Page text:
June 16, 2010

Tacking running performance with Nokia Sports Tracker

Filed under: Blog — krkhan @ 10:37 pm

I had previously never carried a GPS device while going on a jog. It never appeared to be worth the hassle. A few days back my N72’s battery drained while I was heading for the track so I carried my E71 around for the music. Apart from the tunes, it gave me some pretty interesting statistics for my workout. Today I decided to do some laps while exploiting the GPS and see how it turns out — did I love the experience.

The Sports Tracker application uses Nokia’s Ovi Maps which unfortunately doesn’t provide support for Pakistan right now. This meant I couldn’t see satellite images while I was running which didn’t bother me much as it would’ve been utterly inconvenient to do so anyway. To “plot” my running track on a real map, I exported a KML file which can be viewed here. The map also shows fastest, slowest, lowest and highest points through info buttons:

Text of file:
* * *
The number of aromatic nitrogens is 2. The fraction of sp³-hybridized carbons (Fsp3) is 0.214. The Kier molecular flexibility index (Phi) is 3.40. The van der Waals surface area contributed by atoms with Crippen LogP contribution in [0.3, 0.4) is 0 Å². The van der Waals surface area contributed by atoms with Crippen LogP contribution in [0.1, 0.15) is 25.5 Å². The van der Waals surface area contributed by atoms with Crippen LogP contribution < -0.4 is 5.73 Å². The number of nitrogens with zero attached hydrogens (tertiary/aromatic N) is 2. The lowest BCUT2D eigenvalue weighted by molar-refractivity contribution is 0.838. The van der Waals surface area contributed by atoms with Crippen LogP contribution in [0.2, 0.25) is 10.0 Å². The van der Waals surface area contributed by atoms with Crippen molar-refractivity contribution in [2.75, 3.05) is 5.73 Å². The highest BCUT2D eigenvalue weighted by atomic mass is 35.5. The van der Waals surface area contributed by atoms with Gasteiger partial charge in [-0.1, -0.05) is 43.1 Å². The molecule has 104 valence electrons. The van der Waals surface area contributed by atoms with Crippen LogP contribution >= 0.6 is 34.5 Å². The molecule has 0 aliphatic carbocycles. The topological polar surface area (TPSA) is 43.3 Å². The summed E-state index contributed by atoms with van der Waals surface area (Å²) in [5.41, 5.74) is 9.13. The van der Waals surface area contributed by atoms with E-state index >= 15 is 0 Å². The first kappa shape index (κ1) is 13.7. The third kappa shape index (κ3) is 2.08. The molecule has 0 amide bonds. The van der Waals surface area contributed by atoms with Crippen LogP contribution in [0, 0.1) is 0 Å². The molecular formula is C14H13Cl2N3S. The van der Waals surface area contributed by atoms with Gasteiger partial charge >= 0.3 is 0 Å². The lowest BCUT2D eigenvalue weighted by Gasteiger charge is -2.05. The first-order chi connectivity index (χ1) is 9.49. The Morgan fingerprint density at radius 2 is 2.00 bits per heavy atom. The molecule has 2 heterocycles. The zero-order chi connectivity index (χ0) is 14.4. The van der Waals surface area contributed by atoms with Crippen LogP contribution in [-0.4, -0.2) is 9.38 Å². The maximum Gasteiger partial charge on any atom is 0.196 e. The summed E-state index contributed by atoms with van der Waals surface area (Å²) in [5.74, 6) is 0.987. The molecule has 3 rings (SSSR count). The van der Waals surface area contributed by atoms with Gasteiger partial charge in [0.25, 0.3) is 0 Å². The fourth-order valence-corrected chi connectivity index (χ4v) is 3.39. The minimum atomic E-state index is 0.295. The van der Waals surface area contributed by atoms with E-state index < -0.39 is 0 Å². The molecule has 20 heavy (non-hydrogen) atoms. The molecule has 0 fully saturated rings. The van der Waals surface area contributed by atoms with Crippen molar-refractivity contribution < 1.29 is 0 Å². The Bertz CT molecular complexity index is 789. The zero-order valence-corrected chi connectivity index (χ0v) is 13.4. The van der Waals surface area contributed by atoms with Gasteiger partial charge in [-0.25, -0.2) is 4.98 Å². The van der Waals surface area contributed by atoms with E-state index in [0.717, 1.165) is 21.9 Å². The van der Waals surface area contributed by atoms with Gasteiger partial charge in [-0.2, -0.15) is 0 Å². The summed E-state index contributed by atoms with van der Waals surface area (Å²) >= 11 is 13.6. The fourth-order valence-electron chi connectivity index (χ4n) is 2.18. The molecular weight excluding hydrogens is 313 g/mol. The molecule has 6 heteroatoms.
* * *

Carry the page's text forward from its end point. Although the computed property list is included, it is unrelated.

Map of June 16, 2010 Workout

The Sports Tracker application itself had informative statistics such as calories burned (roughly estimated from my weight and height):

Sports Tracker June 16, 2010 Workout Screenshot #1

And of course, no statistical data can ever be complete without graphs:

Sports Tracker June 16, 2010 Workout Screenshot #2

Sports Tracker June 16, 2010 Workout Screenshot #3

Sports Tracker June 16, 2010 Workout Screenshot #4

Apart from the heart-break that I had after knowing that the track I’ve considered all my life to be 2.5 km long (as indicated on the boards in the park) actually spans 2.35 km, I’m quite pleased with the experiment’s result and may after all carry Sports Tracker in my next jogs.

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May 6, 2010